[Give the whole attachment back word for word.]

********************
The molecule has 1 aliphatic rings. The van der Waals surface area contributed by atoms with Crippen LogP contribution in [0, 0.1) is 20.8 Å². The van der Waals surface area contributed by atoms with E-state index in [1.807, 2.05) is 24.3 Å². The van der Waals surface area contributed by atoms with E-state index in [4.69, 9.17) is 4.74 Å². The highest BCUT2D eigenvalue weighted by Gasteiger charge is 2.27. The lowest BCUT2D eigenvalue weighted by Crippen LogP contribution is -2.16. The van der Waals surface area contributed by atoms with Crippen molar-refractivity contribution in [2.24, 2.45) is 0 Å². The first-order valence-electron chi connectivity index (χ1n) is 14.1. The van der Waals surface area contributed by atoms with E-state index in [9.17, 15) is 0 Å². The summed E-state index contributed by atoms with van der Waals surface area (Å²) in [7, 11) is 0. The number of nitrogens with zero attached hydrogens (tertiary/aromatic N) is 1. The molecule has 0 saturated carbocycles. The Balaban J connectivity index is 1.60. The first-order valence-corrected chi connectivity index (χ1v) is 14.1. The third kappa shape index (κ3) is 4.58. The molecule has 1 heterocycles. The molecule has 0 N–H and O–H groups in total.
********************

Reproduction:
The molecule has 1 aliphatic rings. The van der Waals surface area contributed by atoms with Crippen LogP contribution in [0, 0.1) is 20.8 Å². The van der Waals surface area contributed by atoms with E-state index in [1.807, 2.05) is 24.3 Å². The van der Waals surface area contributed by atoms with E-state index in [4.69, 9.17) is 4.74 Å². The highest BCUT2D eigenvalue weighted by Gasteiger charge is 2.27. The lowest BCUT2D eigenvalue weighted by Crippen LogP contribution is -2.16. The van der Waals surface area contributed by atoms with Crippen molar-refractivity contribution in [2.24, 2.45) is 0 Å². The first-order valence-electron chi connectivity index (χ1n) is 14.1. The van der Waals surface area contributed by atoms with E-state index in [9.17, 15) is 0 Å². The summed E-state index contributed by atoms with van der Waals surface area (Å²) in [7, 11) is 0. The number of nitrogens with zero attached hydrogens (tertiary/aromatic N) is 1. The molecule has 0 saturated carbocycles. The Balaban J connectivity index is 1.60. The first-order valence-corrected chi connectivity index (χ1v) is 14.1. The third kappa shape index (κ3) is 4.58. The molecule has 1 heterocycles. The molecule has 0 N–H and O–H groups in total.